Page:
Relative Layout issue

OK, I’ve got a project I am converting from PMI to Ignition. I am trying to convert the screens over using Relative layout so they will display properly on any monitor size. I got the first screen converted, but have a small problem. In the Designer, the object are all lined up how I want them, everything looks fine. However, when I run the project, no matter what size the screen is, there is a gap between the top of the uppermost objects on the screen and the titlebar.


Run Time:

I read through the layout section of the user manual, but nothing jumps out at me. Everything else is working exactly as it should (resizing objects, placement is staying relative to background etc.) just this gap showing up. Thanks.


Relative layout just maintains the aspect ratio you set up in the designer. It will make the contents of the window as big as possible, but centered and in that aspect ratio. So if the designer window is 400x300 and on the client it is 400x600, then you will have blank space on the top and bottom that fills in the remaining 300 pixels.

You should use anchored layout for anything that you want to be a certain distance from an edge of the window (and you can anchor to multiple edges to stretch out the components). You can also mix and match anchored layouts for headers with relative layouts for everything else on the screen. Just be sure that you test it with all the resolutions you plan on using.


What I am seeing is this. I have a window designed for 1900x1200. I am running it on a 1900x1200 monitor, and have the gap at the top. I then run it on a 1024x768, and have the same relative gap at the top. Given your explanation, I would expect that on the lower res display, but shouldn’t it be a WYSIWYG on the same resolution monitor? Thanks.


Forgive me if you’re already aware of this but…

If you come from a traditional SCADA background (e.g., WW InTouch, RSView, iFIX) like me, the FPMI/Java layout approach is a little confusing at first. It took me a while to get used to the FPMI/Java approach but its a good one.

When you’re developing a window, don’t be concerned with monitor resolution. What you want to be concerned with is layout, both of your windows and the components/objects on them.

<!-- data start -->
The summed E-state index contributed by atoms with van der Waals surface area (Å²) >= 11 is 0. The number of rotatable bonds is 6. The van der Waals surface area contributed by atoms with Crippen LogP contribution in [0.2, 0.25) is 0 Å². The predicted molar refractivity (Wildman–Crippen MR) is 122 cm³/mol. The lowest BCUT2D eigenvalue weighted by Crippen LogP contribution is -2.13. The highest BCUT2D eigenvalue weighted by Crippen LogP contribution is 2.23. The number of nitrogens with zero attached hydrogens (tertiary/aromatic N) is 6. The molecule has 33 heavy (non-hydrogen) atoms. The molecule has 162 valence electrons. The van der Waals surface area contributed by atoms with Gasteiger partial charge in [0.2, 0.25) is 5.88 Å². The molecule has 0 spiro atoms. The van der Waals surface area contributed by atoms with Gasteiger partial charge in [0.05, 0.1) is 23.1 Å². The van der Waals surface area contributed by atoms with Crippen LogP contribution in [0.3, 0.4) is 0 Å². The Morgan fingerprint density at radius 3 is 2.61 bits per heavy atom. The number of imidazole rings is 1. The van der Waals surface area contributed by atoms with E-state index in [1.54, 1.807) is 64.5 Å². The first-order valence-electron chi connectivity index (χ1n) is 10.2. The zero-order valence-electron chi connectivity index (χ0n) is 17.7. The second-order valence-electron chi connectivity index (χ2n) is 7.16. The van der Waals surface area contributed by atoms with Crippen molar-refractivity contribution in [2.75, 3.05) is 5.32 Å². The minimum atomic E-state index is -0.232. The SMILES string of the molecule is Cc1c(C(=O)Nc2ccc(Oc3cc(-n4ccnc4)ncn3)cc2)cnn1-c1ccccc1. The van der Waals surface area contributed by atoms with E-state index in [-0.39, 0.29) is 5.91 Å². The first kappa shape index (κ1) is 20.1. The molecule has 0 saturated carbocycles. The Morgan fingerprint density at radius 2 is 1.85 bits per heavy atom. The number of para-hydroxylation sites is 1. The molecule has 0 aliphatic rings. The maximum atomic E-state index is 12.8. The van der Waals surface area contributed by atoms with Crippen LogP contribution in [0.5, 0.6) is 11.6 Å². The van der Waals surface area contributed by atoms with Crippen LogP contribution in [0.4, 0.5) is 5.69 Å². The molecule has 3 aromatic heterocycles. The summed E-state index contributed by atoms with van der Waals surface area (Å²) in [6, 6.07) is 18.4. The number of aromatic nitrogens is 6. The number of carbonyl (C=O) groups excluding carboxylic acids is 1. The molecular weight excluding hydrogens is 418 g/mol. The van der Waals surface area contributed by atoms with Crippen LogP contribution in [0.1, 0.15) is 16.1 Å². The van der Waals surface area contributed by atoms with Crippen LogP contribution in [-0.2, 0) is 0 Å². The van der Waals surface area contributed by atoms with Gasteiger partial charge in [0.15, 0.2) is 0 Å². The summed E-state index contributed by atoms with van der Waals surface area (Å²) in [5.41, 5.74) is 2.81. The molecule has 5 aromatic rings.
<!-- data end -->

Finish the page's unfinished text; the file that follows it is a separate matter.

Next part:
If you’re using a typical screen layout, you will basically want three or four windows on the screen at a time; one anchored on the left (typically your menu or navigation window), one on the top (typically your logo/status/title window), one at the bottom (optional), and lastly, a floating window (the core information/animation/system information window). This last window will consume any remaining screen territory not occupied by the anchored windows.

The left, top, and bottom anchor windows will typically have fixed dimensions and locations. The floating window will typically be swapped out by clicking on the menu/navigation buttons you’ve defined.

To define your window layout, you will set their “Dock Position” properties. For the window on the left, choose “West”, for the top window, choose “North”, for the bottom window, choose “South”, and for the main information window, choose “Floating”. You will also likely need to set the “Border Display Policy” and “Titlebar Display Policy” properties as well.

Regarding components/objects, you’ll need to use the “Layout Constraints” editor. Select a component/object and press . If you want the component to stay fixed with regard to an edge or center of the window, select the “Anchored” radio button. You will then need to select the “Anchoring Options”. Click an anchor option button to toggle it on or off. Typically, the top and left anchor options are selected by default.

For example, if you want a blue “ribbon” across the top of a floating window, you will place a blue rectangle across the top of the window, making sure that it touches the left, top, and right edges of the window. You would then enable the top, left, and right anchor options with the “Layout Constraints” editor. When the window is displayed, the window layout manager will use the layout options you selected to reposition/resize the ribbon. In this case, the layout manager adjusts the rectangle’s width to match the width of the window, regardless of the screen resolution.

Try experimenting with the different anchoring options and you’ll soon have it figured out.

MickeyBob is right on the money with his advice about layout.


What I am seeing is this. I have a window designed for 1900x1200. I am running it on a 1900x1200 monitor, and have the gap at the top. I then run it on a 1024x768, and have the same relative gap at the top. Given your explanation, I would expect that on the lower res display, but shouldn’t it be a WYSIWYG on the same resolution monitor? Thanks.

When you design a window that is 1900x1200 and open it on a monitor that is 1900x1200, you won’t see the window exactly as you designed it. Other things like titlebars and docked windows take up some of the screen real-estate. For example: The windows titlebar/client menubar and borders amount to about 200 pixels off the height of the window and around 10 off the width, so you end up with a 1900x1200 window in a 1890x1000 space. This would make a maximized screen shorter and put blank space on the sides, but adding a docked screen to the left would cause your main window to leave space on the top and bottom.

Is this the only window you have open? Is it maximized? Can you provide a full screenshot?

Robert and MickeyBob,